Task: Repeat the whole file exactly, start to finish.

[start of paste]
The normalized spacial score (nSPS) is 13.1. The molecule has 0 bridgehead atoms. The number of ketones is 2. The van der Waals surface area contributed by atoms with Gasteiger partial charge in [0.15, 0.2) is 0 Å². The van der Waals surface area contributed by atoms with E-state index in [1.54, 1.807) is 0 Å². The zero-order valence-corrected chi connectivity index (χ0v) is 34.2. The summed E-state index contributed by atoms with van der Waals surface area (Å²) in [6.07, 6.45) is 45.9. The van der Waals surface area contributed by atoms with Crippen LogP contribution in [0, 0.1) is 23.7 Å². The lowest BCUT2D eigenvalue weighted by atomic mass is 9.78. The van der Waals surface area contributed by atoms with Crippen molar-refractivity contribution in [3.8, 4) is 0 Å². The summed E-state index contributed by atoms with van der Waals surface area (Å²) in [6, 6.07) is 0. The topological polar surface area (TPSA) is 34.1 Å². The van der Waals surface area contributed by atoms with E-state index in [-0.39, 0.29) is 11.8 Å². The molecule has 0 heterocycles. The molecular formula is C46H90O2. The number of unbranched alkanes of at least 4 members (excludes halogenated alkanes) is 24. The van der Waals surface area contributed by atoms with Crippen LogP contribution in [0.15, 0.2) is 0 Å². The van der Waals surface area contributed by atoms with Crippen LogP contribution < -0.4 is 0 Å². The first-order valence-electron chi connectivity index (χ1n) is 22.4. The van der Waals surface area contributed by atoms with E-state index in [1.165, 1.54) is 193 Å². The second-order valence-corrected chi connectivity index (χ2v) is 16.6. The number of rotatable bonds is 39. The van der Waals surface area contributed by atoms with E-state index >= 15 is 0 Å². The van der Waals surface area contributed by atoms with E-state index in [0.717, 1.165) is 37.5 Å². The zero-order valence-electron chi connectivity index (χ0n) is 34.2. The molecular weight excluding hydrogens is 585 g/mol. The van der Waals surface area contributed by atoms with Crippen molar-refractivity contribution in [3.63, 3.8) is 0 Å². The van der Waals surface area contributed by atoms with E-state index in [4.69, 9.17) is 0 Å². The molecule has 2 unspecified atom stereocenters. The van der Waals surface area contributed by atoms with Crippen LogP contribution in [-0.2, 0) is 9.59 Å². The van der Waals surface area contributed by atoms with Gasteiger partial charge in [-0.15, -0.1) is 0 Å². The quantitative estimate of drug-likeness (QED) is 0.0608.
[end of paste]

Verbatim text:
The normalized spacial score (nSPS) is 13.1. The molecule has 0 bridgehead atoms. The number of ketones is 2. The van der Waals surface area contributed by atoms with Gasteiger partial charge in [0.15, 0.2) is 0 Å². The van der Waals surface area contributed by atoms with E-state index in [1.54, 1.807) is 0 Å². The zero-order valence-corrected chi connectivity index (χ0v) is 34.2. The summed E-state index contributed by atoms with van der Waals surface area (Å²) in [6.07, 6.45) is 45.9. The van der Waals surface area contributed by atoms with Crippen LogP contribution in [0, 0.1) is 23.7 Å². The lowest BCUT2D eigenvalue weighted by atomic mass is 9.78. The van der Waals surface area contributed by atoms with Crippen molar-refractivity contribution in [3.8, 4) is 0 Å². The summed E-state index contributed by atoms with van der Waals surface area (Å²) in [6, 6.07) is 0. The topological polar surface area (TPSA) is 34.1 Å². The van der Waals surface area contributed by atoms with E-state index in [-0.39, 0.29) is 11.8 Å². The molecule has 0 heterocycles. The molecular formula is C46H90O2. The number of unbranched alkanes of at least 4 members (excludes halogenated alkanes) is 24. The van der Waals surface area contributed by atoms with Crippen LogP contribution in [0.15, 0.2) is 0 Å². The van der Waals surface area contributed by atoms with Crippen LogP contribution < -0.4 is 0 Å². The first-order valence-electron chi connectivity index (χ1n) is 22.4. The van der Waals surface area contributed by atoms with E-state index in [1.165, 1.54) is 193 Å². The second-order valence-corrected chi connectivity index (χ2v) is 16.6. The number of rotatable bonds is 39. The van der Waals surface area contributed by atoms with E-state index >= 15 is 0 Å². The van der Waals surface area contributed by atoms with E-state index in [0.717, 1.165) is 37.5 Å². The zero-order valence-electron chi connectivity index (χ0n) is 34.2. The molecular weight excluding hydrogens is 585 g/mol. The van der Waals surface area contributed by atoms with Crippen molar-refractivity contribution in [3.63, 3.8) is 0 Å². The van der Waals surface area contributed by atoms with E-state index in [4.69, 9.17) is 0 Å². The molecule has 2 unspecified atom stereocenters. The van der Waals surface area contributed by atoms with Crippen LogP contribution in [-0.2, 0) is 9.59 Å². The van der Waals surface area contributed by atoms with Gasteiger partial charge in [-0.15, -0.1) is 0 Å². The quantitative estimate of drug-likeness (QED) is 0.0608.